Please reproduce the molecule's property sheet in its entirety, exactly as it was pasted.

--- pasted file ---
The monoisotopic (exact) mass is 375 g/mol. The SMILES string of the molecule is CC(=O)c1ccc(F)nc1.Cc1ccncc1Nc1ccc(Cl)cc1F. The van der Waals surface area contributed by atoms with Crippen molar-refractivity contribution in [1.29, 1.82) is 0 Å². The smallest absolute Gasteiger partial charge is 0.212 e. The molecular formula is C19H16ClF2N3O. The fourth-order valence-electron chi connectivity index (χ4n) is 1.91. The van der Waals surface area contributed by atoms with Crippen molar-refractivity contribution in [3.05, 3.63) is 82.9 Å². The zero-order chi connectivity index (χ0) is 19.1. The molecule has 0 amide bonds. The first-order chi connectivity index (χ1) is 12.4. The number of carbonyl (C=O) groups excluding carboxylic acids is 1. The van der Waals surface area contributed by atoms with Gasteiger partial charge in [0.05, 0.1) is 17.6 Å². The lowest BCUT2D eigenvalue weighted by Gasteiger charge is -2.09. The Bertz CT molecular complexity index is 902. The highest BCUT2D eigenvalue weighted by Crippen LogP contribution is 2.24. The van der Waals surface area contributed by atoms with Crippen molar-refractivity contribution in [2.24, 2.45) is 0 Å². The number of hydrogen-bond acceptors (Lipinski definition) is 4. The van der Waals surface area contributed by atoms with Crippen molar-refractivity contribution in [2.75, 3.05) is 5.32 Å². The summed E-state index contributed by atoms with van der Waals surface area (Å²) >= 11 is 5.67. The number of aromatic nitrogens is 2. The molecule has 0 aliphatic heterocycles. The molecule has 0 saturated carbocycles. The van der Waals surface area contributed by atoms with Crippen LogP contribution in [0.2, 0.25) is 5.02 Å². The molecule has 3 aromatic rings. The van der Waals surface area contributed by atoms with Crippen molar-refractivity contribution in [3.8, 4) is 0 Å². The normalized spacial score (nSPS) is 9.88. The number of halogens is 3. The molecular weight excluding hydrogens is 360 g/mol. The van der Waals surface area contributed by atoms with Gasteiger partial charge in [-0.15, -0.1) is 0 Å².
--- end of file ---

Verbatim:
The monoisotopic (exact) mass is 375 g/mol. The SMILES string of the molecule is CC(=O)c1ccc(F)nc1.Cc1ccncc1Nc1ccc(Cl)cc1F. The van der Waals surface area contributed by atoms with Crippen molar-refractivity contribution in [1.29, 1.82) is 0 Å². The smallest absolute Gasteiger partial charge is 0.212 e. The molecular formula is C19H16ClF2N3O. The fourth-order valence-electron chi connectivity index (χ4n) is 1.91. The van der Waals surface area contributed by atoms with Crippen molar-refractivity contribution in [3.05, 3.63) is 82.9 Å². The zero-order chi connectivity index (χ0) is 19.1. The molecule has 0 amide bonds. The first-order chi connectivity index (χ1) is 12.4. The number of carbonyl (C=O) groups excluding carboxylic acids is 1. The van der Waals surface area contributed by atoms with Gasteiger partial charge in [0.05, 0.1) is 17.6 Å². The lowest BCUT2D eigenvalue weighted by Gasteiger charge is -2.09. The Bertz CT molecular complexity index is 902. The highest BCUT2D eigenvalue weighted by Crippen LogP contribution is 2.24. The van der Waals surface area contributed by atoms with Crippen molar-refractivity contribution in [2.24, 2.45) is 0 Å². The number of hydrogen-bond acceptors (Lipinski definition) is 4. The van der Waals surface area contributed by atoms with Crippen molar-refractivity contribution in [2.75, 3.05) is 5.32 Å². The summed E-state index contributed by atoms with van der Waals surface area (Å²) >= 11 is 5.67. The number of aromatic nitrogens is 2. The molecule has 0 aliphatic heterocycles. The molecule has 0 saturated carbocycles. The van der Waals surface area contributed by atoms with Crippen LogP contribution in [0.2, 0.25) is 5.02 Å². The molecule has 3 aromatic rings. The van der Waals surface area contributed by atoms with Crippen molar-refractivity contribution in [3.8, 4) is 0 Å². The normalized spacial score (nSPS) is 9.88. The number of halogens is 3. The molecular weight excluding hydrogens is 360 g/mol. The van der Waals surface area contributed by atoms with Gasteiger partial charge in [-0.15, -0.1) is 0 Å².